GLASGOW "must accelerate" its attempts to decarbonise as a new report lays out the "scale of the challenge" faced by the city as it bids to be net-zero by 2030.

The latest available figures show Glasgow produces 2.69m tonnes of carbon dioxide per year, with transport, domestic energy and power for industry and commerce the big generators of emissions.

But, working from baseline figures set in 2006, the amount of carbon released into the city's atmosphere each year has dropped by more than 1.5m tonnes, the most recent data, up to 2017, shows.

A report to be presented to councillors next week states this 37 per cent drop in emissions means Glasgow has exceeded its target of a 30 per cent reduction in CO2 production by 2020.

However, councillor Anna Richardson, city convener for sustainability and carbon reduction, believes, after the authority declared a climate emergency, work towards the 2030 net-zero target must speed up.

She said: "Glasgow is making very positive strides towards a sustainable future.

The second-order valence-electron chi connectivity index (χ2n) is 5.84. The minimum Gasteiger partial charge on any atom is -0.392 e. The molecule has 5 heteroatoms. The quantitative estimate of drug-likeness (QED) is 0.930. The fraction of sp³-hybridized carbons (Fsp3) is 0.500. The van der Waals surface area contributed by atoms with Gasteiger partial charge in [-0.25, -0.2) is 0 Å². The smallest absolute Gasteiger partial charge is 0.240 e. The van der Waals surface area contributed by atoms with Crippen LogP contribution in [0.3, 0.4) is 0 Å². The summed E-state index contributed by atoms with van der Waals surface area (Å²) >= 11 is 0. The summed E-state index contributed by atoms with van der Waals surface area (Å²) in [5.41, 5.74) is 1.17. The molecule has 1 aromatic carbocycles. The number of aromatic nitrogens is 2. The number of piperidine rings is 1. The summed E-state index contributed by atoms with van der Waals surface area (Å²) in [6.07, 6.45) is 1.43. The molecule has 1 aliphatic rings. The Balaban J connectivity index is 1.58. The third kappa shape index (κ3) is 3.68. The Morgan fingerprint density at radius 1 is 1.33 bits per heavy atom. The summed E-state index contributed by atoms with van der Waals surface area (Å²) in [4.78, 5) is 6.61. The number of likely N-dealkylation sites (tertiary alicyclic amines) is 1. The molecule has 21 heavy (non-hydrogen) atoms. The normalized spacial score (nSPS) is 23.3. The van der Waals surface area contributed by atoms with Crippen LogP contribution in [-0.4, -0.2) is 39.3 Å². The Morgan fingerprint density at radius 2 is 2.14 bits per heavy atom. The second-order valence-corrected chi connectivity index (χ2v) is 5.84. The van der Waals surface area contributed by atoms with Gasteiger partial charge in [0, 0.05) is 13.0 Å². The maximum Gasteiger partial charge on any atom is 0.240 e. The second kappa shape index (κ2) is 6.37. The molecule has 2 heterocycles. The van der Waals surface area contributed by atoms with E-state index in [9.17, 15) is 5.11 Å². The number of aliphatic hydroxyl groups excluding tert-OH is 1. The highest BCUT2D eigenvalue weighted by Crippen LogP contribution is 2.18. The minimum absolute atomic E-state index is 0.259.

"But the difficulty is that the majority of carbon dioxide remains in the atmosphere for anything up to 200 years and so every year we are adding significantly to the issue of climate change.

"With Glasgow still producing 2.69m tonnes of carbon dioxide each year it shows the scale of the challenge we face as a city.

“We must accelerate the action we are taking to decarbonise our transport and energy use. "

Glasgow is the Scottish local authority with the third highest level of carbon emissions behind Falkirk and Fife, which have significant petroleum production operations.

Ms Richardson added: "There is a huge amount of work already underway to decarbonise Glasgow and the plans we put in place now are critical to the long term environmental and economic health of the city."

"Huge change lies ahead of us in the coming decade but we must remain focused on carbon neutrality going hand in hand with quality of life."

Work to decarbonise the city includes increasing renewable energy production such as electricity from solar panels, developing district heating systems, increasing the use of sustainable transport and supporting a shift to electric vehicles.